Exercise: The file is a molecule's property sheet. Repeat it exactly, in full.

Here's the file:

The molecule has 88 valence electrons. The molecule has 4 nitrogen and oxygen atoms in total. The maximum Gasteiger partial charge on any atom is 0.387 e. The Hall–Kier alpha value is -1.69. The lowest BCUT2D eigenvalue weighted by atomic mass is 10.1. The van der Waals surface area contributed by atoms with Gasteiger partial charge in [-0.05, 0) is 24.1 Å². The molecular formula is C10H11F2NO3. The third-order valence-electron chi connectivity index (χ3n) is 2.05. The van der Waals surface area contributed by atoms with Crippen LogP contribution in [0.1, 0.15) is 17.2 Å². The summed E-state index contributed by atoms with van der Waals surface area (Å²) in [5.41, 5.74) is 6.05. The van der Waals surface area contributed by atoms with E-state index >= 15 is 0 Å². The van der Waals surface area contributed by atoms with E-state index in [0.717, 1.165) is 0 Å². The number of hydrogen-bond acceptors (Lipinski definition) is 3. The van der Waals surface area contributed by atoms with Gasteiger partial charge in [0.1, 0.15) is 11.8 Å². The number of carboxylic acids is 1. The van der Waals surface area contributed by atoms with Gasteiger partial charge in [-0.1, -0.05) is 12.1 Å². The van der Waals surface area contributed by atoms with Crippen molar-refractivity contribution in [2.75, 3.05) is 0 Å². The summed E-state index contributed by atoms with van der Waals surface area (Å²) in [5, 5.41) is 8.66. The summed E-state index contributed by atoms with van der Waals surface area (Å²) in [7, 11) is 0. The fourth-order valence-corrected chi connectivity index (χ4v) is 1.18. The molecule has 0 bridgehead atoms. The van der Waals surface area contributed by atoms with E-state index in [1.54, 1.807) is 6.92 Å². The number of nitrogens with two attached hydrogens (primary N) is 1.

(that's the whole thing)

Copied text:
The molecule has 88 valence electrons. The molecule has 4 nitrogen and oxygen atoms in total. The maximum Gasteiger partial charge on any atom is 0.387 e. The Hall–Kier alpha value is -1.69. The lowest BCUT2D eigenvalue weighted by atomic mass is 10.1. The van der Waals surface area contributed by atoms with Gasteiger partial charge in [-0.05, 0) is 24.1 Å². The molecular formula is C10H11F2NO3. The third-order valence-electron chi connectivity index (χ3n) is 2.05. The van der Waals surface area contributed by atoms with Crippen LogP contribution in [0.1, 0.15) is 17.2 Å². The summed E-state index contributed by atoms with van der Waals surface area (Å²) in [5.41, 5.74) is 6.05. The van der Waals surface area contributed by atoms with E-state index >= 15 is 0 Å². The van der Waals surface area contributed by atoms with E-state index in [0.717, 1.165) is 0 Å². The number of hydrogen-bond acceptors (Lipinski definition) is 3. The van der Waals surface area contributed by atoms with Gasteiger partial charge in [0.1, 0.15) is 11.8 Å². The number of carboxylic acids is 1. The van der Waals surface area contributed by atoms with Gasteiger partial charge in [-0.1, -0.05) is 12.1 Å². The van der Waals surface area contributed by atoms with Crippen molar-refractivity contribution in [2.75, 3.05) is 0 Å². The summed E-state index contributed by atoms with van der Waals surface area (Å²) in [5, 5.41) is 8.66. The summed E-state index contributed by atoms with van der Waals surface area (Å²) in [7, 11) is 0. The fourth-order valence-corrected chi connectivity index (χ4v) is 1.18. The molecule has 0 bridgehead atoms. The van der Waals surface area contributed by atoms with E-state index in [1.54, 1.807) is 6.92 Å². The number of nitrogens with two attached hydrogens (primary N) is 1.